“It is not upon you to finish the work, but neither are you free to desist from it.” I have used this saying by Rabbi Tarfon from Pirke Avot many times, but until last week, I hadn’t truly comprehended the meaning behind these words. Over the course of three days, I had the honor of meeting a delegation of Haitian Civil Society leaders who came to Washington to meet with officials in connection to the two-year anniversary of the earthquake. They came as part of the Haiti Advocacy Working Group, a collection of U.S. organizations devoted to a fair and more effective reconstruction process in Haiti, that AJWS hosts. Two of them, Marguerite Salomon, Director of GCFV (Group Concertation des Femmes Victims), and Emmania Durchard, Director of AJWS’s grantee KOFAVIV (Commission of Women Victims for Victims), have been fighting to protect women from sexual and domestic violence in Haiti for decades. When the earthquake hit, the situation became exponentially worse. Instead of giving up, these women continued forward. As Emmania described “…after the earthquake, the rate of sexual violence was so high, that we needed to support all of them. We have more work to do, not only to provide support, but to advocate and educate.”*
The focus of their work is in the camps in Haiti. Marguerite described her experience when she visits a camp: “…there is no security, no food, no housing, no tents, numerous health problems, no schools and no sanitation. They are all just trying to survive.” For a woman, including some as young as seven, sexual violence is an additional danger. Sexual assaults occur not just in individuals’ tents but even outside while women and girls are walking through the camp. In one case that Marguerite described the violence occurred right in front of a police station. Yet, the police have done little. What’s more, women are afraid to file reports because they are afraid the perpetrators will find out and kill them. There is no justice for these women.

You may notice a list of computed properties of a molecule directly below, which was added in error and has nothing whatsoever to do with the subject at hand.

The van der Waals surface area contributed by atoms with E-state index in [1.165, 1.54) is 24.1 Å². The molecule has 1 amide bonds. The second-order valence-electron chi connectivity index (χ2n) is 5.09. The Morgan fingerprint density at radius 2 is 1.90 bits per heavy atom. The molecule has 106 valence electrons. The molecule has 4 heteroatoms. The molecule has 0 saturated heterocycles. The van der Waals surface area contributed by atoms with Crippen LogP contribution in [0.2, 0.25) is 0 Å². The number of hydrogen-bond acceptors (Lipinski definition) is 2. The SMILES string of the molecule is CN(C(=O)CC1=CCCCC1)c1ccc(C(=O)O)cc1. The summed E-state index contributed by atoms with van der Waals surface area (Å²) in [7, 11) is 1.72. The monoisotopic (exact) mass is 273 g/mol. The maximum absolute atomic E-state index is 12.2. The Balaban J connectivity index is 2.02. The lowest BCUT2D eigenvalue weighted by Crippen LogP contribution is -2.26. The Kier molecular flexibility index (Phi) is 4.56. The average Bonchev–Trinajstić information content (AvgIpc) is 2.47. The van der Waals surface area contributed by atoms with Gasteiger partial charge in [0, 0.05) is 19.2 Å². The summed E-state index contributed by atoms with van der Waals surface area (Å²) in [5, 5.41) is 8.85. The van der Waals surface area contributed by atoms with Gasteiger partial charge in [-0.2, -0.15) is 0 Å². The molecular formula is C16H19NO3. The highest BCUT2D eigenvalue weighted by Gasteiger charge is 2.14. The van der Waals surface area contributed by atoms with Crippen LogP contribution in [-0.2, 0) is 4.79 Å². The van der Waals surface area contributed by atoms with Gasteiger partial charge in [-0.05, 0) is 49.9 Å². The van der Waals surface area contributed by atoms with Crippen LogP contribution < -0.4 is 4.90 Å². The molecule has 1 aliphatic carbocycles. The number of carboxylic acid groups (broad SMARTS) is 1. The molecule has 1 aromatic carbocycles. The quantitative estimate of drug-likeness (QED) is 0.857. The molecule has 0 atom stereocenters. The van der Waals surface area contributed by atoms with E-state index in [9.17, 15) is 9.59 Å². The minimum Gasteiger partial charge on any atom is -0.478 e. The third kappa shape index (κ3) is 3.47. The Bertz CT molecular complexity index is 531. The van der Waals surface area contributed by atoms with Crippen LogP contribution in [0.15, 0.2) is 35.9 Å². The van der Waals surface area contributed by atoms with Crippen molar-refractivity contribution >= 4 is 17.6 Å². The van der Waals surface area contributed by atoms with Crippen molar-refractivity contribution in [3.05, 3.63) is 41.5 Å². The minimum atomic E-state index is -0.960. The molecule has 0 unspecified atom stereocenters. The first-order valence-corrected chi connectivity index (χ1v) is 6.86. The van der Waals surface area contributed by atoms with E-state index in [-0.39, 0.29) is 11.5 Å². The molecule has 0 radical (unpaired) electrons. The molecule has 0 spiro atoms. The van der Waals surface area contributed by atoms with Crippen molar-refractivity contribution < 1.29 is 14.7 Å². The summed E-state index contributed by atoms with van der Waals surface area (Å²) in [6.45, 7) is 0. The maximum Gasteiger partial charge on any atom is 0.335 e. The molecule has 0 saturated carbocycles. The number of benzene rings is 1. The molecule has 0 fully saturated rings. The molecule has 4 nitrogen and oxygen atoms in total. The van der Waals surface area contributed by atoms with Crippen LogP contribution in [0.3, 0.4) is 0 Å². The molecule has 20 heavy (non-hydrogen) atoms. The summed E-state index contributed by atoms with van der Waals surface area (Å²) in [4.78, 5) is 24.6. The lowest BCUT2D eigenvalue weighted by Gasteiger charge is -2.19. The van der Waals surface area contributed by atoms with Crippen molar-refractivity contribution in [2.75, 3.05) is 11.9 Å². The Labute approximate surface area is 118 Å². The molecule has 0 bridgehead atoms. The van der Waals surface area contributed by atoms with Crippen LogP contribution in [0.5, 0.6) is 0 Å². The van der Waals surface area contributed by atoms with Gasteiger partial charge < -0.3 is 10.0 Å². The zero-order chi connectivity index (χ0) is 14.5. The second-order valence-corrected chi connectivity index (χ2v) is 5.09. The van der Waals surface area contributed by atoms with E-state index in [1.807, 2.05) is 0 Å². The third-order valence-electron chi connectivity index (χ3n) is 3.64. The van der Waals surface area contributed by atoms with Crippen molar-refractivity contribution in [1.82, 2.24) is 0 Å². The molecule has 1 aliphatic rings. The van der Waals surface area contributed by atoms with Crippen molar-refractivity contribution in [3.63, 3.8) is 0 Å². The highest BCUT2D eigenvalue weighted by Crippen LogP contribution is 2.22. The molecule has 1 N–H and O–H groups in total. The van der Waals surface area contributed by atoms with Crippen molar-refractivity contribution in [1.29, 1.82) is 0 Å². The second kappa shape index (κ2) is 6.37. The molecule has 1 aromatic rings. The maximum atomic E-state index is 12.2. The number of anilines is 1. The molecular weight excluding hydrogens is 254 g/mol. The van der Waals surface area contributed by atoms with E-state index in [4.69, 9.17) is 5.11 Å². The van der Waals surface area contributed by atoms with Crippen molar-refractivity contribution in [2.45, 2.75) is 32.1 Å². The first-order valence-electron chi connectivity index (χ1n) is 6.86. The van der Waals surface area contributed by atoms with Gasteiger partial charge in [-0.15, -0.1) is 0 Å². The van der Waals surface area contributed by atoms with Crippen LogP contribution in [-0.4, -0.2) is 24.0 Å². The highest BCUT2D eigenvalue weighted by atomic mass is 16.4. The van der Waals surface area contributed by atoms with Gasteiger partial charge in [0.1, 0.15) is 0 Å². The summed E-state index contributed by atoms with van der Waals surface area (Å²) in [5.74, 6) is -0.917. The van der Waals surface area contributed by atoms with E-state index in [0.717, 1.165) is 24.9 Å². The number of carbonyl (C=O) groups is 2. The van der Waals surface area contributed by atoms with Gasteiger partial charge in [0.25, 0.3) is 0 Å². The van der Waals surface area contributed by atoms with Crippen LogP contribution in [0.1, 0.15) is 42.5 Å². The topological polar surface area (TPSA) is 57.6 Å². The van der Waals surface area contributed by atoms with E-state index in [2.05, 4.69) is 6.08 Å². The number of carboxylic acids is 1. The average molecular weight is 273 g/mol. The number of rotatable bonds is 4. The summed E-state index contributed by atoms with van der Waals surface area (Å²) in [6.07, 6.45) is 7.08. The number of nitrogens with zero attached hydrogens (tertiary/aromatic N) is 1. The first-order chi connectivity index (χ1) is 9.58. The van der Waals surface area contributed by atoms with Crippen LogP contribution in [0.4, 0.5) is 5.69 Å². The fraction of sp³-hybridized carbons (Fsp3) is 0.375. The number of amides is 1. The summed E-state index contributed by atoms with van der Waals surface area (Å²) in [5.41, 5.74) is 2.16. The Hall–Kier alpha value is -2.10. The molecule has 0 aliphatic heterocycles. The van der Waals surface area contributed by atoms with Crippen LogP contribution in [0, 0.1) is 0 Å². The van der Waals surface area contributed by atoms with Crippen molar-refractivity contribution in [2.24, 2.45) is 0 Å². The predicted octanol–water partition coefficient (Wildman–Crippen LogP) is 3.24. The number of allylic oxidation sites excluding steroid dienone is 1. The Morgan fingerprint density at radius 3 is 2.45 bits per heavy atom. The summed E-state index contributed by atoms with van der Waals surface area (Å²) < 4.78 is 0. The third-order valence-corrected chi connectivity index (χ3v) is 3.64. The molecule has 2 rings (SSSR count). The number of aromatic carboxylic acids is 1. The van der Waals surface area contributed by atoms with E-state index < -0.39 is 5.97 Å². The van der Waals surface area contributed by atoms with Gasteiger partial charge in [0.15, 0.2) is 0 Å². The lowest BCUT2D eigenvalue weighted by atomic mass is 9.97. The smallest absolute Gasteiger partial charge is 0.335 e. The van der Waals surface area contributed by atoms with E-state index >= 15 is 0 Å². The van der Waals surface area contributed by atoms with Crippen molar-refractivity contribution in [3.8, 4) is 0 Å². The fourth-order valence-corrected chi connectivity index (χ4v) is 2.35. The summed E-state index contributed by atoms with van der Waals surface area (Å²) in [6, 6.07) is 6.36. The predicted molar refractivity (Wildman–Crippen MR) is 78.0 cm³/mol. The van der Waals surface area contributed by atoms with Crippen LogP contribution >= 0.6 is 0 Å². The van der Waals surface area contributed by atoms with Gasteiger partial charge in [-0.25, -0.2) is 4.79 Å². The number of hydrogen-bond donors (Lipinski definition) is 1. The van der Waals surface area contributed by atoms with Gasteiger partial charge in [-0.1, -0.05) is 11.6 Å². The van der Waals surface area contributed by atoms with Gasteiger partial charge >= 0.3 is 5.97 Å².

Marguerite told me about a common experience that occurred during the distribution of food aid following the earthquake. The presidents of each of the camps were given cards by the NGOs that were supposed to be given to each family as a ticket for the food aid. In order to get the card, the women were instructed to go to the president of the specific camp. The president then promised each woman that she would receive food and shelter only in exchange for sex. Each woman complied, but never received the food and shelter they were promised. Many young girls became pregnant due to these acts.
Marguerite and Emmania are helping young girls and women find support, educate each other and advocate on behalf of the victims. They are also fighting to create a more just judicial system in Haiti. According to these women, the primary concern is security and shelter in the camps—an adequate place to live without the constant threat of people entering their living space and abusing them.
AJWS is helping to fund many organizations working for this change. KOFAVIV and The Haiti Advocacy Working Group are helping to amplify the voices of Haitians whose stories of oppression are often ignored.
We need the United States and the Haitian governments to work with these groups to ensure the protection against gender-based violence. The stories of women in the camps remind us that we must keep fighting.
*The interviews were conducted via a translator and all quotes are based on the given translation.